As recently reported, a new cutting-edge thinking tank called the 5Boro Institute was recently formed by civic and business leaders including former Lieutenant Governor Richard Ravitch. The group has close ties to Mayor Adams, and its purpose is to promote new and actionable ideas to improve the city by advancing responsible, equitable and creative solutions to New York’s most challenging problems. More specifically, the 5Boro foundation will focus on three key areas: expanding childcare options, finding solutions to deal with the mentally ill and best practices to help retain teachers in the New York City system.

You may ask what all this has to do with our limited business of leasing office space. The answer is everything. A functioning city is a successful city which is attractive to business, employees, residents, commuters and tourists. As a result, sound investments in the city’s social infrastructure are a no-brainer as they are a down payment on our future.

All of these items are extremely important to NYC’s quality of life, and also touch on other areas which have been the downside of the post-pandemic era such as crime and the shortage of affordable housing. Whatever your political persuasion, everyone can agree the crime has gotten worse after the pandemic in all major cities. New York is not the worst, but there has recently been a spree of widely publicized crimes on public transit and elsewhere. Many of these crimes appear to involve the mentally ill and homeless, such as multiple random attacks on street corners on people who are not known by the victim. Others involve disputes on subways and buses that are sometimes targeted attacks and sometimes arise out of nowhere. I was particularly affected that at the same time tens of thousands of fans that were taking the 4 train to frolic at the Yankee playoff games, there were two recent murders in the Bronx subways right near the Stadium at the 174th and 149th Street stations.

Mayor Adams rightfully just declared a state of emergency for the migrant crisis, but this also needs to be combined with urgency in dealing with the mentally ill who figure prominently in the post-Covid spike in crime. As another example, the homeless are ubiquitous on the city’s streets and are the new untouchable caste as in India. For example, I recently saw a person with open sores sprawled out on the sidewalk at 59th Street and Third Avenue, with pedestrians strolling by as if he weren’t there. This may be the ultimate result of the policy deinstitutionalizing the mentally ill going back 50 years, but more funding is needed to find them permanent homes as the shelter system does not work.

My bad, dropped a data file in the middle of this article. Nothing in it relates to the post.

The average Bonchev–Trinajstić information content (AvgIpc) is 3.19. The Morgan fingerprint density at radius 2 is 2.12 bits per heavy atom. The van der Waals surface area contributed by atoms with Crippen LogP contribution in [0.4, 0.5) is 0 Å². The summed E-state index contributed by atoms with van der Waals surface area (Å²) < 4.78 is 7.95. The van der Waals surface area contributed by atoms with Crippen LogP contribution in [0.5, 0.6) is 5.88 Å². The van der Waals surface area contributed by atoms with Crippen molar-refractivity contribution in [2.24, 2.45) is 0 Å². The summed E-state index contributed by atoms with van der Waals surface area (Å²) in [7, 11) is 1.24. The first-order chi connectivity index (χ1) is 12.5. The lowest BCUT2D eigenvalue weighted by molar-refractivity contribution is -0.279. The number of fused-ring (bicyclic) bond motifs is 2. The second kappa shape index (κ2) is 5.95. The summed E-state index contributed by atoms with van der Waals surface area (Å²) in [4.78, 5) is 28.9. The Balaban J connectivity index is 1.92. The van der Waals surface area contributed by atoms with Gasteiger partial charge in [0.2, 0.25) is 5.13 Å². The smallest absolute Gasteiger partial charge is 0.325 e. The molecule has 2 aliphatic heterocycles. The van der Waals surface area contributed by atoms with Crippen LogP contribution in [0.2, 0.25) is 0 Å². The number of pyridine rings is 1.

Accordingly, anything that can be done to get the mentally ill and homeless off the streets is a twofer as those people are being helped while at the same time reducing crime and social dysfunction. Equally important, any progress would be a boon to business that is suffering with a roughly 50% employee attendance rate in the city’s offices – and that is an improvement over the past 2 1/2 years.

Further, I am hard-pressed to see what could possibly be wrong with increasing the availability of desperately needed childcare. As a corollary, if pre-K is not going to be expanded, this would provide childcare for children up to 5 five years old in spaces that are currently vacant, while helping parents if they want to rejoin the work force. Once again, this is a twofer or even threefer, if that is a word. I will leave it to the experts to design the childcare so that it is properly supervised and sufficiently high-quality as well as affordable (or even free). Of course, it is an added benefit that all of the empty retail space would be full of cheerful screaming children which can only enhance the civic experience for all.

Finally, developing ideas to help retain teachers (and expanding the gifted and talented program as well as suggested by the Schools Chancellor) are another no-brainer. Everyone knows how expensive housing is in New York City so let’s look at subsidies and tax credits for teachers which will be cheaper than building new housing. Of course, this begs the question that if the city is so terrible, why do are so many people willing to pay so much to live here? But I digress. Anything we can do to help our educators is a wonderful thing.

The bottom line is in the last few months the city has been doing better. The neighborhoods are vibrant with remote workers at home, the cultural attractions and ballparks are well-attended, ridership on public transit is up and the civic mood is significantly improved. Things are not nearly as bad as in the 70’s and 80’s and we’re not bankrupt either. However, until we get the crime and homelessness under control, New York’s detractors that have a political agenda will continue to have a field day. Accordingly, the best way to deal with that problem is to deal with the city’s problems.

Mayor Adams has had a bit of a sluggish start, and it’s time to get moving and fast. The 5Boro Institute is a fresh new concept whose time has come. Let’s hope they can play a constructive role in finding solutions. There’s no time to waste.

Thank you,
Ruth Colp-Haber